Update: As of the summer of 2012, Flor de Loto has come under new ownership and management, although it has kept the same name. Once strictly vegetarian, the new menu now includes some seafood and meat items. A complete review of this place will be conducted the next time this writer researches the city.

La Manantial Vegetariana   Vegetarian Restaurant     $$-$$$     (M)
In the rustic interior courtyard of an old colonial mansion, a burbling fountain at its center, this strictly vegetarian restaurant serves up mostly lighter versions of traditionally heavy Oaxacan staples, along with a few favorites of the meat adverse such as veggie burgers. The all-you-can-eat Saturday buffet (2 -6 p.m.) is worth dropping by for, especially if it's looking like a lazy rest of the day.

Café Royale   French Restaurant, Wine     $-$$     (N)
For anyone craving a crêpe in this city of moles, Café Royale offers French food in a casual atmosphere at a reasonable price, using organic ingredients when available. Disappointing, though, was the lack a wine list, the only options a house red and white. That said, the red, a Cabernet Sauvignon, wasn't bad.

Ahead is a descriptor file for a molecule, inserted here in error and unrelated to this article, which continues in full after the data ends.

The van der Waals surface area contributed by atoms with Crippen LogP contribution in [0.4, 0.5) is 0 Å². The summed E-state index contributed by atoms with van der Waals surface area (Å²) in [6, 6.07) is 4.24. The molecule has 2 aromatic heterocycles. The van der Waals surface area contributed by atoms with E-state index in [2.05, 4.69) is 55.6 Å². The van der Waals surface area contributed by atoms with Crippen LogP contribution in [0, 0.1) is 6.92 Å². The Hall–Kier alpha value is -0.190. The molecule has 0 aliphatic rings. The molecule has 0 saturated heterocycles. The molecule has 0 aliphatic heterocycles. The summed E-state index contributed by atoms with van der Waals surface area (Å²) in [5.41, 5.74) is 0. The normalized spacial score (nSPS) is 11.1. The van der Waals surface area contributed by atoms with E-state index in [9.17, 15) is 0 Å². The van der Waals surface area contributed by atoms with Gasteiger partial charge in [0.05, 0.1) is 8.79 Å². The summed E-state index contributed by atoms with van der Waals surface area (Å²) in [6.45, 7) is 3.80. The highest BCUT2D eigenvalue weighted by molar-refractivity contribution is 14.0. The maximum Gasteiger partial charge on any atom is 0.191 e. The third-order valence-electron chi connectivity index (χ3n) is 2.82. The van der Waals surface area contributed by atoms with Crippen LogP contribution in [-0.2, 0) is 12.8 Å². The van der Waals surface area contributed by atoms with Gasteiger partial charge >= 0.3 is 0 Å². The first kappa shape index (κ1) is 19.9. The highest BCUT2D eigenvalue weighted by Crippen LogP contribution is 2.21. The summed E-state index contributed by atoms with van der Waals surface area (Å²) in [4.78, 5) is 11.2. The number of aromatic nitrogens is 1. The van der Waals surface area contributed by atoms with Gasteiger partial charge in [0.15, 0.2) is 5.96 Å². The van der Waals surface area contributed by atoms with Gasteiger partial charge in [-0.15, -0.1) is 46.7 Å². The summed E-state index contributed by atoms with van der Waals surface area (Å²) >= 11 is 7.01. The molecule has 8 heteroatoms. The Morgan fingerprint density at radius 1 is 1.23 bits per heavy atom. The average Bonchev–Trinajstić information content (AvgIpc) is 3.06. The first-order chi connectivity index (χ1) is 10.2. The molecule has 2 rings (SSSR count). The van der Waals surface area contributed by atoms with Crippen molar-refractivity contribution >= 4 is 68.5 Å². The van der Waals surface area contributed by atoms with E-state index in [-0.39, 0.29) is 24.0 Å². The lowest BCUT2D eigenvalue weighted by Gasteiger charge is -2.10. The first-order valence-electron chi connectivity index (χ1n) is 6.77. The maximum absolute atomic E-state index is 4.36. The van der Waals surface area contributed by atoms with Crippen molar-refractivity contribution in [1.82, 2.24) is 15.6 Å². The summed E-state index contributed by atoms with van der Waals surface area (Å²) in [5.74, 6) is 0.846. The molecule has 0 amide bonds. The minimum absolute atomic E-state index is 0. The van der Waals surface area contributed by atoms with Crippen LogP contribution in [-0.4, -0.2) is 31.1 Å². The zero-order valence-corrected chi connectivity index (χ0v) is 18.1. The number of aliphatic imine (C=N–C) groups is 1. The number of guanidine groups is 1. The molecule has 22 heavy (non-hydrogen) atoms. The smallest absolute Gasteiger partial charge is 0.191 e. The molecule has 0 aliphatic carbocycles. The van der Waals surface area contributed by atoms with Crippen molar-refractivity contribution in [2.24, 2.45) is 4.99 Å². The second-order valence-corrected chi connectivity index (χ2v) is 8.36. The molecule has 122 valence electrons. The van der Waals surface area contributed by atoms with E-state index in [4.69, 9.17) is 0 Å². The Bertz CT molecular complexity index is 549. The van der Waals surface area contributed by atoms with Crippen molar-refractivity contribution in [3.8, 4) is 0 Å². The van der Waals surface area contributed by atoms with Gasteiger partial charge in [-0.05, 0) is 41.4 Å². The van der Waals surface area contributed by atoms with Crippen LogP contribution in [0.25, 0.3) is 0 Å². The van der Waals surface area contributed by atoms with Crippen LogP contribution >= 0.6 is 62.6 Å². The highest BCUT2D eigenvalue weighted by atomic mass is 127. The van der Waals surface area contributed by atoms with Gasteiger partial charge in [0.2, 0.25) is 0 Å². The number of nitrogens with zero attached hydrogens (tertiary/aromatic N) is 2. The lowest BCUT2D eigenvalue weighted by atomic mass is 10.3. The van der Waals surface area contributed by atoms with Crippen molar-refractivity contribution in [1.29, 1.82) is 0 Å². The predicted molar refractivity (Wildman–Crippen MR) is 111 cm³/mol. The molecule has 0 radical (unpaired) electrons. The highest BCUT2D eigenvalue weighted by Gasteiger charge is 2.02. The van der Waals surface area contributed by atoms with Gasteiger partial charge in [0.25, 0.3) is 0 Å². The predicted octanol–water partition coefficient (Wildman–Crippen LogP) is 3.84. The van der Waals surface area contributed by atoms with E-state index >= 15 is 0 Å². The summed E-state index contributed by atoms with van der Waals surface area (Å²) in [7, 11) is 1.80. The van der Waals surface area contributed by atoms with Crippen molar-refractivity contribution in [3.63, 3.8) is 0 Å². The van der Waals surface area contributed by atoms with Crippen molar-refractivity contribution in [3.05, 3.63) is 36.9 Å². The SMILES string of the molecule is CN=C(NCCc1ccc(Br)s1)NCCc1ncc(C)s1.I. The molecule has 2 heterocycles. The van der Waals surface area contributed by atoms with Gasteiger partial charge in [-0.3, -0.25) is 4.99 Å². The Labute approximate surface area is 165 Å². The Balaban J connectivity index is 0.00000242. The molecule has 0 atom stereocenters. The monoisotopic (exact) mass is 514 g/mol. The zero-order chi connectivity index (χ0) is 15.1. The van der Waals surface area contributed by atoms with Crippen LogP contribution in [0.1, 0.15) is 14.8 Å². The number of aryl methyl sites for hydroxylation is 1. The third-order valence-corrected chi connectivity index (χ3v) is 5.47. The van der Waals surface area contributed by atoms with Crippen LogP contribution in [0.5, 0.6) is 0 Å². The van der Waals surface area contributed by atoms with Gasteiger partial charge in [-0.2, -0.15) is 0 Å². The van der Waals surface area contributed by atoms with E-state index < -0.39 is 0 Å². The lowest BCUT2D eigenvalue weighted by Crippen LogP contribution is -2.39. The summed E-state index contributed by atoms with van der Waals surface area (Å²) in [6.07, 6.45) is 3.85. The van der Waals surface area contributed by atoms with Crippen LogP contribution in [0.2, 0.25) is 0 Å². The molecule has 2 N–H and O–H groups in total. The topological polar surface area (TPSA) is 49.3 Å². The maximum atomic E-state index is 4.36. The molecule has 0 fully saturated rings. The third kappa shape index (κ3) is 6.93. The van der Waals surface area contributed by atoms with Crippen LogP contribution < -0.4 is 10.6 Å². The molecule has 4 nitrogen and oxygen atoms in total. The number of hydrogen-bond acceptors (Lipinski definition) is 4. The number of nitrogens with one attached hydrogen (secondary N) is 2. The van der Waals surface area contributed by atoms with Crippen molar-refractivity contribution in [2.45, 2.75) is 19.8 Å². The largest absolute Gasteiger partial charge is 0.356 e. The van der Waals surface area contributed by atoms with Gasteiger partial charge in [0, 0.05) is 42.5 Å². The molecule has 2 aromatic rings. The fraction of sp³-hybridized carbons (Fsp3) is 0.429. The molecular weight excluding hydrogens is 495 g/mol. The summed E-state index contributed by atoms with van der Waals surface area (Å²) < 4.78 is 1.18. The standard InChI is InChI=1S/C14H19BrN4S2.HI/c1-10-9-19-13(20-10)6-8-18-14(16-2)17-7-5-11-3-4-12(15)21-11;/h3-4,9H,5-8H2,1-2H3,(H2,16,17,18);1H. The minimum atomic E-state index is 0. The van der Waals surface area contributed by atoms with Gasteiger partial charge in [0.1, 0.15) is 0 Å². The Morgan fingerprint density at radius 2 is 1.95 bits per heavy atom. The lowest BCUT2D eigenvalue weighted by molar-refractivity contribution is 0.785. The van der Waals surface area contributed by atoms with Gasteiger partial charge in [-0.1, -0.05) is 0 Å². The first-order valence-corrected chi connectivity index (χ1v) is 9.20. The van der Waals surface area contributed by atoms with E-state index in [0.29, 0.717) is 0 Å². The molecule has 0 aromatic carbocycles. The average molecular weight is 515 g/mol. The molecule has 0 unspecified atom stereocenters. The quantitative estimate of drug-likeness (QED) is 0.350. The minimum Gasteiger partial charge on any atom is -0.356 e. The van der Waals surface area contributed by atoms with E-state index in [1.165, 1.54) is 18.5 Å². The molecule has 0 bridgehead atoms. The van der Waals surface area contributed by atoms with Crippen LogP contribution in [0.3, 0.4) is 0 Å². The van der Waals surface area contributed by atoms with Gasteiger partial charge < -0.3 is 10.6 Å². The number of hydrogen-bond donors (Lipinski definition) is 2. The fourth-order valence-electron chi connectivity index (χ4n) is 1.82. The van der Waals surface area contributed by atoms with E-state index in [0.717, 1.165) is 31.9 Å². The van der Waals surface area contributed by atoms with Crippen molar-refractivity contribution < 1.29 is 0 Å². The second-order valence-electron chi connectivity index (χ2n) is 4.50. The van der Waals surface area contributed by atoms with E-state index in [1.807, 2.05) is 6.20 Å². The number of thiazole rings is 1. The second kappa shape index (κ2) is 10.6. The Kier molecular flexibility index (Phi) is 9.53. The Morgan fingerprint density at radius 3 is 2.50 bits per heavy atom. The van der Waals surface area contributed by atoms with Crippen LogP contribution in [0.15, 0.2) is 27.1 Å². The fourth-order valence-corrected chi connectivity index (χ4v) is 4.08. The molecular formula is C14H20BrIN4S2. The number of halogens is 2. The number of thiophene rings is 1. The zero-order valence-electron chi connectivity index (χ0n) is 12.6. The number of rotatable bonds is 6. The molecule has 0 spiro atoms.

El Andariego   Oaxacan Restaurant     $$-$$$     (E)
Set in a lovingly restored colonial mansion, the hotel Parador San Miguel retains many of the excesses of that era — stain glass windows, wrought iron gates, green granite columns, and, and ... the list goes on and on. Inside, the wide corridors lead to twenty-three hand-carved cedar doors, each opening to a spacious room or suite with a high ceiling, the decor exclusively handcrafted Oaxacan or Méxican. (Check availability or reserve online at booking.com.)

The hotel's upscale restaurant, El Andariego, every bit as refined as the restored colonial mansion it resides in, features fine renditions of Oaxacan classics — the moles here are as good as any in the city. For comida, bargain hunters will be pleased with the always tasty menú del dia, served after 1 p.m., costing a mere 80 pesos. The only downside to this place is the disappointing wine list, which is limited to a few South American and Spanish vintages.

Pizza Nostrana Spaghettería   Italian Restaurant, Pizza, Wine     $$-$$$     (S)